So here it is…what you’ve all been waiting for; no hoax, no blurring, no quick, easy, fast, one-action techniques from your friends at ThePhotoshopGuru .com. Just you sitting in your chair, or on your couch, or in your bed, (the way I like to do it) with your eyes. Let me introduce myself… My name is David Skyler, and if you haven’t heard by now I’m the full time in-house retouch artist/graphic designer/all around tech-geek for Melissa Rodwell and of course her loving husband and business partner. Here are some retouching tips that might lead you in the right direction and help you make your fashion photographs much stronger.
Tip #1 : Learn to Squint, Tilt your head, and TRAIN YOUR EYE.
Do the small details count? The answer is…ENORMOUSLY! Have you ever heard of the “Butterfly Affect“? This is serious, people. No joke. Where would you be right now if that plane you’re sitting in had a tiny screw stuck in its turbine?
The question you need to ask yourself is this: why does a simple website, with no large outer-glows, fast moving effects, or swirly illustrations move you and grab your attention? Let’s start with the 3 primary colors. The designer decided to use these specifically to keep your eyes circling towards the center of what he/she wants you to read. The font matches the logo so well, that they almost move as one. Or how about the navigation that is placed at exactly the right place (x and y values), to keep you navigating through the site? So, I ask you again, do the small details count?
Do this experiment for me. Open up any 1 of the 10,000 images you have on your computer right now. HOLD ON! DON’T OPEN THE ALL-IN-ONE PLUG-INS FILTER JUST YET!!! Now I want you to very carefully, take a moment to notice what is distracting you from this image. When you squint your eyes, tilt your head, zoom-in and out, what details/elements are DISTRACTING you from experiencing the full effect of this image? Is it the white sparkly spots on the background? The extra set of Lawn Mower Hair flying over her lip? Dirt from the lens that appears on the model’s shirt? Or the strange hue of green emanating off her arm zoomed in at 200%, also known as moiré (an effect that only digital cameras have on images, by trying to recreate a color that doesn’t exist in its spectrum)? Here is an image I have just randomly pulled up and have circled ALL of the spots on the body that are a distraction to me.
A lot eh? Maybe next time it will make you think twice before opening those Amazing Bill and Ted Excellent Adventure Filters. My technique with retouching is to START AT THE GRASS ROOTS LEVEL. Learn how to notice the distractions because removing these alone will vastly improve your image. This is always my first step when retouching an image, and if you want to be good, which you do because you’ve gotten this far with my sarcastic ass, it should be yours too.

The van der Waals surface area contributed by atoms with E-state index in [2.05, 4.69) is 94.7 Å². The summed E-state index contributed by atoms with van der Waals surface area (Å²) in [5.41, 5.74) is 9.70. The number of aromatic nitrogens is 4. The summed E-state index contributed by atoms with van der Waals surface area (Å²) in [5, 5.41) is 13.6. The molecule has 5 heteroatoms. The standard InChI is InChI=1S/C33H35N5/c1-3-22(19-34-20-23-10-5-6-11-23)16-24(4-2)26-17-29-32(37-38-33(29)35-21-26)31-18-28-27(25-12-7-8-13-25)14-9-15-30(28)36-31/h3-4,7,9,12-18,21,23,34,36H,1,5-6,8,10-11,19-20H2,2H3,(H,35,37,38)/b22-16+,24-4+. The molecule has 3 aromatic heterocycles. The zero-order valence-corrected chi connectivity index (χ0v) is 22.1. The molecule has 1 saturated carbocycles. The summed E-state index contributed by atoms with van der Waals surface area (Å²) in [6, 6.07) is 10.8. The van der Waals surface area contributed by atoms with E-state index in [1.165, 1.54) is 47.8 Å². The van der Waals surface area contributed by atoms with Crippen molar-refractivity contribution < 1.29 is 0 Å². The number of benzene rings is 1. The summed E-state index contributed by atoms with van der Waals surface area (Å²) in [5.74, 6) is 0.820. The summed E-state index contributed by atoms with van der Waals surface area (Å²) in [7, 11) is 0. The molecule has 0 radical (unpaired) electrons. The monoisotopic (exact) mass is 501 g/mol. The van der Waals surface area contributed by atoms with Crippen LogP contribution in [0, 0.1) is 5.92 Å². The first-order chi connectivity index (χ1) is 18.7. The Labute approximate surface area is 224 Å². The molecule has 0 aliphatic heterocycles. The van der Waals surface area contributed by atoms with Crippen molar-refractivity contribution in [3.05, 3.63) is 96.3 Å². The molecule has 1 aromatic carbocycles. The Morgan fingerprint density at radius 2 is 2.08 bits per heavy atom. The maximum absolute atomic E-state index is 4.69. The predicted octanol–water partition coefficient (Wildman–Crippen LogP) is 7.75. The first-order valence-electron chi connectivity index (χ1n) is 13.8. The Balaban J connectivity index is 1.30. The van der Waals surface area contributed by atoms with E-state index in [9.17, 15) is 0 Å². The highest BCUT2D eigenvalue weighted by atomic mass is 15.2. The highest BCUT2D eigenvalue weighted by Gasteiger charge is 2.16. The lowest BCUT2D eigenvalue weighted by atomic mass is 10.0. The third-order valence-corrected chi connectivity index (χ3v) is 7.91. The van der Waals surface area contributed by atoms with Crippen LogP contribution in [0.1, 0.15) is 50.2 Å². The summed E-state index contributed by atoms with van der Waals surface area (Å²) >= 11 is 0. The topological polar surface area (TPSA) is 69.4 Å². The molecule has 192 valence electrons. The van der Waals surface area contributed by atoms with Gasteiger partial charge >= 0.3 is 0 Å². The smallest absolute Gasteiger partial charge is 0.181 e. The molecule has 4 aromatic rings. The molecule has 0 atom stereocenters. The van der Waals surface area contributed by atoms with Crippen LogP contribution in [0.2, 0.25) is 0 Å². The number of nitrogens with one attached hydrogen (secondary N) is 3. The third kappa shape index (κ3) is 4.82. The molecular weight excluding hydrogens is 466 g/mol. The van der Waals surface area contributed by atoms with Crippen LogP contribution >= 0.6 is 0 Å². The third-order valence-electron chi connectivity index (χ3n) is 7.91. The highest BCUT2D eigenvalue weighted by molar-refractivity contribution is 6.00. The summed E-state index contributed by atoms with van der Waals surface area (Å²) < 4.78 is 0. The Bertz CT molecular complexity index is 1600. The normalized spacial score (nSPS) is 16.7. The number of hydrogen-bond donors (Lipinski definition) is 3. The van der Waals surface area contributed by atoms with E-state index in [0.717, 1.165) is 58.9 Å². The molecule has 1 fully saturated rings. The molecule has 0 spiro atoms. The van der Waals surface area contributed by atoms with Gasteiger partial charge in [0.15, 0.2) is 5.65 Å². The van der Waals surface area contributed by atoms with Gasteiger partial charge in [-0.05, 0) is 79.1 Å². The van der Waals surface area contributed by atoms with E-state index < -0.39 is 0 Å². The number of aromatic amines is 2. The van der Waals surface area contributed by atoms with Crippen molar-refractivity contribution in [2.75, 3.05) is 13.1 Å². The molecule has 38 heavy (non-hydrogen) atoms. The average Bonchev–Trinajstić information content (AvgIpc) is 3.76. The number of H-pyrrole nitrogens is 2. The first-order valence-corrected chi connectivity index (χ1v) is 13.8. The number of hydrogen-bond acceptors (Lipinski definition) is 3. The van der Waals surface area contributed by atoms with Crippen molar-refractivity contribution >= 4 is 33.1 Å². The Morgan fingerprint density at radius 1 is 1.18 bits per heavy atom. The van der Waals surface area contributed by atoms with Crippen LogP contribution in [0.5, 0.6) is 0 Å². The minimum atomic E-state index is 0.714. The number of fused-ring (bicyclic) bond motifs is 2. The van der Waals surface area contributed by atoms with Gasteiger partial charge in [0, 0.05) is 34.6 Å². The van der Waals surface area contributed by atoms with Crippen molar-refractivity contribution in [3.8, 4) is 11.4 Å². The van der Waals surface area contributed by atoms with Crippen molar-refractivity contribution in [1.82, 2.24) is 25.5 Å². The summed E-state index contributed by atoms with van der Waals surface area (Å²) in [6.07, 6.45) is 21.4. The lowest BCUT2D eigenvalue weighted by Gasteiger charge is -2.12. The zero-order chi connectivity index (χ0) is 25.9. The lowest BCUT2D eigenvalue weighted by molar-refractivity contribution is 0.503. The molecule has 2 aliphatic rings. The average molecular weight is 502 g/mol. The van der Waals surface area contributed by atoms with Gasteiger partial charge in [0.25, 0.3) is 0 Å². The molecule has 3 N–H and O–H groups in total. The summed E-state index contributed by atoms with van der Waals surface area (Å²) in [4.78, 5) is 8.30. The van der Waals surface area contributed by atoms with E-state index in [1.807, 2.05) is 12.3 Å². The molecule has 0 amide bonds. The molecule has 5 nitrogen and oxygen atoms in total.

*Constantly “zooming-in and out” is also a very important tip, as sometimes being so close, or so far away from an image for long periods of time can start to hinder your eye and the way you see an image, so it is important to remember this tip:
Every 3-5 minutes you should have zoomed-in and out on an image to view it from:
and large (100%).
Tip #2 : Using SKIN HEALING FILTERS, ACTIONS, EVIL “I DESTROY PIXELS” TOOLS = BAD – Make sure the final product looks as amazing on PAPER as it does online.
Seriously guys, how many people out there do you think have the SAME EXACT photoshop filters/actions as you do, use the same exact things you do, with the same kinds of cameras and the same kind of lighting? Look at the download numbers, they don’t lie. In fact, I won’t lie to you and tell you that, yes it will take more time, but it will ultimately pay off for you in the long run. The long run meaning, when you want to get your images off a 600 pixel size backlit screen and onto a piece of REAL PAPER. Simply put, blurred pixels do not look good printed. In my opinion, HDR 2001 space oddity color hues don’t look good printed, nor do I think you will find many REAL art directors who are going to hire you for a fashion campaign who don’t agree. They are old-school, the darkroom is old-school, dodge and burn is old-school, real colors that work on real PAPER is OLD SCHOOL. Photoshop was created as a digital darkroom; it has all the tools you will ever need. Yes, it does have a healing brush and it’s amazing, if you use it correctly. But don’t make your brush size bigger than 10 pixels and try to swipe over half an arm in 2 seconds. Make your brush as big as the spot, and if the spot is too big, well guess what, there are other tools for that. It’s important to use each tool for the purpose it was created, everything you need is there!
GOOD: Regular Skin Texture
BAD (for fashion): *Nik Color Efex Skin Softener*